On Acceptance

Fat acceptance is about accepting my body, even though it’s fat.  It doesn’t mean that everyone else is automatically OK with my body.

me, stretching

I know a lot of people don’t accept my fat. Some of them are quite comfortable telling me that it’s not OK for me to be fat.   Sometimes that bothers me.  But more often it doesn’t.

See, I learned something about myself when I majored in computer science in college.

  • I had women outside my major telling it was a mistake, because computers are “icky” and “a guy thing”.
  • I had people at church telling me that it was a mistake, because “that’s a demanding career and when you get married your husband is going to want you to focus on him”.
  • I was urged to get a degree in early childhood education and work with children as preparation for marriage.

I wasn’t married at the time, mind; I wasn’t even dating.  But I was being told to abandon a field I found fascinating and fun to pursue a field I was already tired of, and, oh yes, urged to ensure I would make a lot less money. Why?

So I would do what was expected of me as a woman.
So I would be feminine.

This stressed me out at the time.  I wasn’t happy about it.  But part of what gave me the strength to be a “bad”, “unfeminine” woman was that I already was one.  I was fat. I had broad shoulders and at 5’8″ I hulked over a lot of guys.   I already wasn’t going to fit into the usual feminine mold.   So why shouldn’t I pursue a field I thought was fun and exciting?

Because I was fat, I learned I could survive being different.
Because I was fat, I put less value on being “normal”.
Because I was fat, I became less afraid.

I was also lucky that it was the late 1980s; legally I had doors open to me that might have been closed before.  I did find friends.  My parents did let me live at home and helped me to borrow money for tuition.  I was lucky to get a job right out of school, to do well, and to make friends there.  My career opened more doors to me: within 5 years I was making more than my parents combined.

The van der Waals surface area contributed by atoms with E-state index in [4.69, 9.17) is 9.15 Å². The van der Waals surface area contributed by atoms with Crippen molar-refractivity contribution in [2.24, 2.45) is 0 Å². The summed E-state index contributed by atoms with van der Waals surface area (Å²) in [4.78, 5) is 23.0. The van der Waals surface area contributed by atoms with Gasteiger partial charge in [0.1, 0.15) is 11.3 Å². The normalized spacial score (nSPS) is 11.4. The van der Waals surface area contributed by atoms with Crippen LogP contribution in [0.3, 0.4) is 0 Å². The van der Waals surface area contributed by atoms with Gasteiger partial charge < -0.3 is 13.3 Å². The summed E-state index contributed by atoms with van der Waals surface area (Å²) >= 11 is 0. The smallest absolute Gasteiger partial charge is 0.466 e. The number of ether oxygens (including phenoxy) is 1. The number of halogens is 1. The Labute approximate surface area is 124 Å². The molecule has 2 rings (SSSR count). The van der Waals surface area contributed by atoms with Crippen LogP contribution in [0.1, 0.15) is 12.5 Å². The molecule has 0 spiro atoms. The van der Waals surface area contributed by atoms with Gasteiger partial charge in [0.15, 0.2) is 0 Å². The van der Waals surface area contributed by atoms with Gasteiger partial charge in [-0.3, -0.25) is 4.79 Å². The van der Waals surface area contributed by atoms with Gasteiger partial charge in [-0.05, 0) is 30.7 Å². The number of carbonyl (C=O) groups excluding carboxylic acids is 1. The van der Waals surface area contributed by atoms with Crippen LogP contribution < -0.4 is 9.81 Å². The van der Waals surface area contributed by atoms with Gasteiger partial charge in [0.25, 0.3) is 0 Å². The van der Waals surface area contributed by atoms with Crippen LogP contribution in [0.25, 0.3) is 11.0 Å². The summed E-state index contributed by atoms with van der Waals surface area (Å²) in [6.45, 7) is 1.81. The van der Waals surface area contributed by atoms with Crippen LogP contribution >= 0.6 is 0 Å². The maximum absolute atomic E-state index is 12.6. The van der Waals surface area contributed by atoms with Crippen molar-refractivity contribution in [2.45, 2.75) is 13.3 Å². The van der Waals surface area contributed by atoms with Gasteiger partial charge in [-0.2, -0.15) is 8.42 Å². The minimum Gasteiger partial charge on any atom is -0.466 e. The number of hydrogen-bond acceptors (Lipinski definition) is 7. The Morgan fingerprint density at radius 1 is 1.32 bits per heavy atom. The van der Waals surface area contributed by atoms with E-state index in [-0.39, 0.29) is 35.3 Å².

I also met my first lovers through my work.  Some relationships were what people consider “normal”, some weren’t, but again, I learned from them.   And, again, I didn’t feel I had to constrain myself to fit into the mold marked “normal”, much less “feminine”.

Accepting myself taught me to look beyond what was expected of me as a woman and find what I wanted.  Accepting myself let me get on with my life — and to live my life.

Yes, I would like for the broader culture to be more accepting of fat people — for one thing, it would reduce the negative affects of weight bias and weight-related stress.  But that pales, to me, beside fat people accepting themselves.

28 thoughts on “On Acceptance

  1. I don’t think anyone has ever looked at me as normal. I’ve always been nerdy, queer, eccentric and just plain different.

    But I’ve always tried to BE more normal. But, if I’m never going to not be geeky, queer, and different, why should I worry so much about what people think about my weight?

    You’ve given me a lot to think about. Thank you.

  2. Because I was fat……

    Indeed.

    What has been so strange for me is that this is how I used to feel, to an extent, even though I was trying to lose weight.

    What’s taken longer, is for the source of that acceptance of difference to come from a place of self acceptance, rather than the experience of being different.